MIAMI, FL (07/31/07) -- The United States Department of Transportation says that more then 8.5 million miles of public roadway make up the US Highway system. It is the largest network of roadways in the world. Of those 8.5 million miles, more than half are asphalt-paved roads. In short, that’s a lot of pavement. Since a great majority of the US road system was paved in the 1950s and 1960s, it is not surprising to find some degradation in its infrastructure. If you drive across the country you will find roads in various states of repair – some newly paved and some damaged – and the most common complaint heard from drivers is about the pothole.
Pothole repair – also called asphalt patching – has become more efficient over the decades with new systems, products and methods for roadway repair. Today, roadways can be resurfaced or patched faster and with better durability than ever before. But it was the development of cold asphalt – a polymer-modified, high-performance, heat-resistant, non-messy and incredibly durable asphalt – in the mid-90s that quickly earned the praise of the building and construction industry worldwide and revolutionized the process of repairing public roadways.
To truly understand the impact of cold asphalt on road repair, you need to understand the impact of potholes on the American economy and how a pothole develops.
A pothole is simply a defect in the road usually caused by environmental factors such as ice, heat, and rain. Potholes can be caused by anything that puts a cut in the road surface, but the biggest contributor to road damage is good old Mother Nature. A road expands and contracts with the hot and cold temperatures of the environment. It naturally fractures and cracks – a process similar to the aging process of your skin when exposed to harsh elements. As the cracks become more significant, water can collect in those spaces after it snows or rains and the surrounding pavement literally begins to chip away and separate – a pothole is born.
The origins of the term “pothole” are probably related to its characteristic shape, which is roughly circular and pot like. The term is also used by geologists to refer to the natural erosion processes on rocks and in rivers that form basins. It is also used in some parts of the Western United States to describe a dirt or mud wallow used by cattle and pigs. All of the meanings of the word are clearly related as they all describe pits or holes in a surface.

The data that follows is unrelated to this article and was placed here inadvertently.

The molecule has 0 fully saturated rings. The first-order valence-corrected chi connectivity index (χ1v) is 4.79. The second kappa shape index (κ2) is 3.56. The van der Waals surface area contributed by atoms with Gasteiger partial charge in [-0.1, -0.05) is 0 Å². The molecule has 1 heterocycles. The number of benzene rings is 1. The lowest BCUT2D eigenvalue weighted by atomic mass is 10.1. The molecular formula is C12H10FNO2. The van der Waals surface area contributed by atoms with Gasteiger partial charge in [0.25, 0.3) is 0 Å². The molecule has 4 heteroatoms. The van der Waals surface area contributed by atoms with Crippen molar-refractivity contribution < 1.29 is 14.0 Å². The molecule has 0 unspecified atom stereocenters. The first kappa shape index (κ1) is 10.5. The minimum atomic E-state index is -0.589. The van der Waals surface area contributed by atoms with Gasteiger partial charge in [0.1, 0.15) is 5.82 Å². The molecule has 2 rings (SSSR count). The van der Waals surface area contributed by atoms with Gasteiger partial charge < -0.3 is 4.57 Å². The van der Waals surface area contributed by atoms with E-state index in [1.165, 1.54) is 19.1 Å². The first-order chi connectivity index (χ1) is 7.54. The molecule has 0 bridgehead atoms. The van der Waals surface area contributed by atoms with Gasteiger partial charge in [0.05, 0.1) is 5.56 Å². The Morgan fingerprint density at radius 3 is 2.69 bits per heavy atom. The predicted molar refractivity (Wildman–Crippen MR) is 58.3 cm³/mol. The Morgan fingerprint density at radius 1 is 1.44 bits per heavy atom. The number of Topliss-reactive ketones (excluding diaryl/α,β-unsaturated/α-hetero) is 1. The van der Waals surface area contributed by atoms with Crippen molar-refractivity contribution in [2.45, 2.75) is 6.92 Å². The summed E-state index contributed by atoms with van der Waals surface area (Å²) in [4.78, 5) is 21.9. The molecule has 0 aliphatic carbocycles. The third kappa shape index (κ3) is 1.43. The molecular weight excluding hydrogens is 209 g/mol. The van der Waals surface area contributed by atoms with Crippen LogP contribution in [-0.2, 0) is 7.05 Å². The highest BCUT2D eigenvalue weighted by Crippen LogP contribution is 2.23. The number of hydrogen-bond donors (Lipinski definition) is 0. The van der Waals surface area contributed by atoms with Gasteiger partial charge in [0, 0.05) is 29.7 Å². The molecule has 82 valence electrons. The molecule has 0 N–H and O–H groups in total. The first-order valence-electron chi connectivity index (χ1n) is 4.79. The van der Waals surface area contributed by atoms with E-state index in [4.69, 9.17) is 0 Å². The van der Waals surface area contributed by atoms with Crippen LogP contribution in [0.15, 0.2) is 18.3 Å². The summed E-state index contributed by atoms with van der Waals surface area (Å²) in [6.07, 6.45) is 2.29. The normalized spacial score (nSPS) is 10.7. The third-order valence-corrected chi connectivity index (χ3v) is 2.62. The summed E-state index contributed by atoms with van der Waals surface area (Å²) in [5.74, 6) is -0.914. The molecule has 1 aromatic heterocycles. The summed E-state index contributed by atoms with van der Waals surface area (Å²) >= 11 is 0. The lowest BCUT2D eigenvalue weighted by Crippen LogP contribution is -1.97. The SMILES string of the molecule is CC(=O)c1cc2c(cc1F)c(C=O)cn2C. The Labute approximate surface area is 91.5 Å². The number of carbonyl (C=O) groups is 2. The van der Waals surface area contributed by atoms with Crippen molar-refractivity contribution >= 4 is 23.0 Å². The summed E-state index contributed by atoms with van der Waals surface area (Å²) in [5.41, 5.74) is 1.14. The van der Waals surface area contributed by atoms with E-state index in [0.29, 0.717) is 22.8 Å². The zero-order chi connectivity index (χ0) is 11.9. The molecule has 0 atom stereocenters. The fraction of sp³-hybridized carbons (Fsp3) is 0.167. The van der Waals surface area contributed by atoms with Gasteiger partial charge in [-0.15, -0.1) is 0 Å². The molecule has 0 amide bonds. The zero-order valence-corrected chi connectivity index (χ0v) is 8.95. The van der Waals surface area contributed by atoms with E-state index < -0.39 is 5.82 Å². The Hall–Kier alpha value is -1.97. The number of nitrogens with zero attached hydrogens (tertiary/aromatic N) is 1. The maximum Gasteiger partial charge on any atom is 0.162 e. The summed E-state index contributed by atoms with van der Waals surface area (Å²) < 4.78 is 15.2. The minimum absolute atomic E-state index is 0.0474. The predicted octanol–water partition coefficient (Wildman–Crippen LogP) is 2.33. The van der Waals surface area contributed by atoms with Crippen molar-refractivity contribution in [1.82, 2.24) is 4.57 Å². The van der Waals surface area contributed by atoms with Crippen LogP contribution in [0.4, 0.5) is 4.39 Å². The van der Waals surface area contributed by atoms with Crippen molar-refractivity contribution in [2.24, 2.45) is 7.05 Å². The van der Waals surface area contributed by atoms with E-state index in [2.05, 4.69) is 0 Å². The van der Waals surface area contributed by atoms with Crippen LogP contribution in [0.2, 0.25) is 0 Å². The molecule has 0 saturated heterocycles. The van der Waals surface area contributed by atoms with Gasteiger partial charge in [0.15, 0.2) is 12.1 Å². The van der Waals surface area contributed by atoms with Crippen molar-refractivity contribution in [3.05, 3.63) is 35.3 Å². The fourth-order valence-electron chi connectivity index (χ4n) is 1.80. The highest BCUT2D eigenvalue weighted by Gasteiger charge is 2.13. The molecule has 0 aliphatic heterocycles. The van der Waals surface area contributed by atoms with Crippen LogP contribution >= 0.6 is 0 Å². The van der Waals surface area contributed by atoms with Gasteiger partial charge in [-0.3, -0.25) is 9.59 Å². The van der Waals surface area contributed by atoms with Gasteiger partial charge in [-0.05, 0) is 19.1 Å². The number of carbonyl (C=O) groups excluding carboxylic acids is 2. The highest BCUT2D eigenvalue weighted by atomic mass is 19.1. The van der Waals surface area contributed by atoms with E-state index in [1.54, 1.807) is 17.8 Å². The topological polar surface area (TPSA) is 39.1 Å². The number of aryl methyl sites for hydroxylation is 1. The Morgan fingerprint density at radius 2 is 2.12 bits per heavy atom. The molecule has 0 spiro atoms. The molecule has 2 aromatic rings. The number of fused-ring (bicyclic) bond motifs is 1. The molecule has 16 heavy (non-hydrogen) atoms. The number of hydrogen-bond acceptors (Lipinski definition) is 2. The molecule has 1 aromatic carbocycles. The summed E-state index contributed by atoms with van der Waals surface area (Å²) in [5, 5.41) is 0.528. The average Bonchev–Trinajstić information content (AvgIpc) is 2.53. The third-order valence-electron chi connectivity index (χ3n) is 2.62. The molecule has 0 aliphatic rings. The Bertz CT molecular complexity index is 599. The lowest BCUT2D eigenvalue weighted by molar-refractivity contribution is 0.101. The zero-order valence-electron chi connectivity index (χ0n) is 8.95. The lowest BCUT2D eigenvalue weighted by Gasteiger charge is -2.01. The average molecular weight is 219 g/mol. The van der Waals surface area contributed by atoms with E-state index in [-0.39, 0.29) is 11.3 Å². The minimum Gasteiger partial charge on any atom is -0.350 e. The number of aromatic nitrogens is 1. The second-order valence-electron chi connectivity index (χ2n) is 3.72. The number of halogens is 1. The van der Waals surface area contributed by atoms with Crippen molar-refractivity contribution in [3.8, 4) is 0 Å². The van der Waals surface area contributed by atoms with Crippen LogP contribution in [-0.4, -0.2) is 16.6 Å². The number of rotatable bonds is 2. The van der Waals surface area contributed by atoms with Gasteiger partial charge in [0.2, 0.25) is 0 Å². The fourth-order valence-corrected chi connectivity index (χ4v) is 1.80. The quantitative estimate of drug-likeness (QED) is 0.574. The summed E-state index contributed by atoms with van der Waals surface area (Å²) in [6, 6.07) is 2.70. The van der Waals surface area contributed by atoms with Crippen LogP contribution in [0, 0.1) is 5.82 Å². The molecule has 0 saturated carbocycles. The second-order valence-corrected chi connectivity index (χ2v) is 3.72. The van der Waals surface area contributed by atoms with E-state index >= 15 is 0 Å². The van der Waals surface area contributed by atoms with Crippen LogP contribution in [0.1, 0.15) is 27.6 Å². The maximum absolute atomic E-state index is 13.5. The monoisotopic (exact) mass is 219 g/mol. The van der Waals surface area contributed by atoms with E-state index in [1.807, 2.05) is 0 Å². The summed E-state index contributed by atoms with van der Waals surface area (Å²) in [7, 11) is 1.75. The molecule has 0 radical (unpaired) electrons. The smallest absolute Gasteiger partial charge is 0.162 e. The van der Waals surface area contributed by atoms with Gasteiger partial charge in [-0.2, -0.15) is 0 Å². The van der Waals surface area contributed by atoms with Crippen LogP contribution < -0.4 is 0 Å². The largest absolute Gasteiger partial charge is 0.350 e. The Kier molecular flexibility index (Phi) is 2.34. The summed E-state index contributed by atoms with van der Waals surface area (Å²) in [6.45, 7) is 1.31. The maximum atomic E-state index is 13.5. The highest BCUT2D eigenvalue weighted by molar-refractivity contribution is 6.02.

Potholes negatively affect driving conditions because they make the road coarse and bumpy. As chunks of pavement are pulled out, the pothole will grow every larger and deeper, and it can spread quickly across the entire roadway if it is not addressed. For this reason, road crews attempt to regularly inspect roads to monitor signs of potholes and arrest their growth if they are discovered. But with more than 8 million miles of roadway it is inevitable that every driver will experience some interactions with potholes. The end result can be a bumpy ride, or the worst-case scenario can be a damaged wheel or car alignment. The US Department of Transportation spent $286.4 billion repairing and fixing existing federal highways in 2005, but still they estimate that bad roadways cost Americans $54.8 billion in car repairs each year – that’s $275 per motorist.
Road crews continue to repair potholes by filling them with replacement pavement material of some kind. But the traditional method of using hot asphalt required big equipment and a moderate climate that allowed the hot asphalt to be poured and cured before rain or cold could come into contact with it. In some cities that would mean a total of 90 days a year to complete roadway repairs before temperatures or inclement weather prohibited the work. But cold patch technology – also known as cold mix and cold asphalt – changed everything. Cold asphalt is applied straight from the container or the back of a truck, without heating. It is easy to tamp down and doesn’t require complicated expensive machinery. Cold asphalt can be applied at all times of the year and it can stop the further expansion of a pothole in a matter of minutes instead of hours or days. In short, cold asphalt is so easy to use and cost effective that roads can be patched and repaired faster than ever before.
Cold asphalt can be used on every surface defect from the smallest pothole to very large utility cuts and the roadway can be driven on that same day.
EZ Street Cold Asphalt is an advanced cold mix product that can repair potholes permanently with a single application. It is so easy to use that any homeowner can make driveway repairs in a single afternoon. But EZ Street cold patch is durable enough to stand up to busiest interstate traffic, making it the perfect solution for repairing those 8.5 million miles we travel.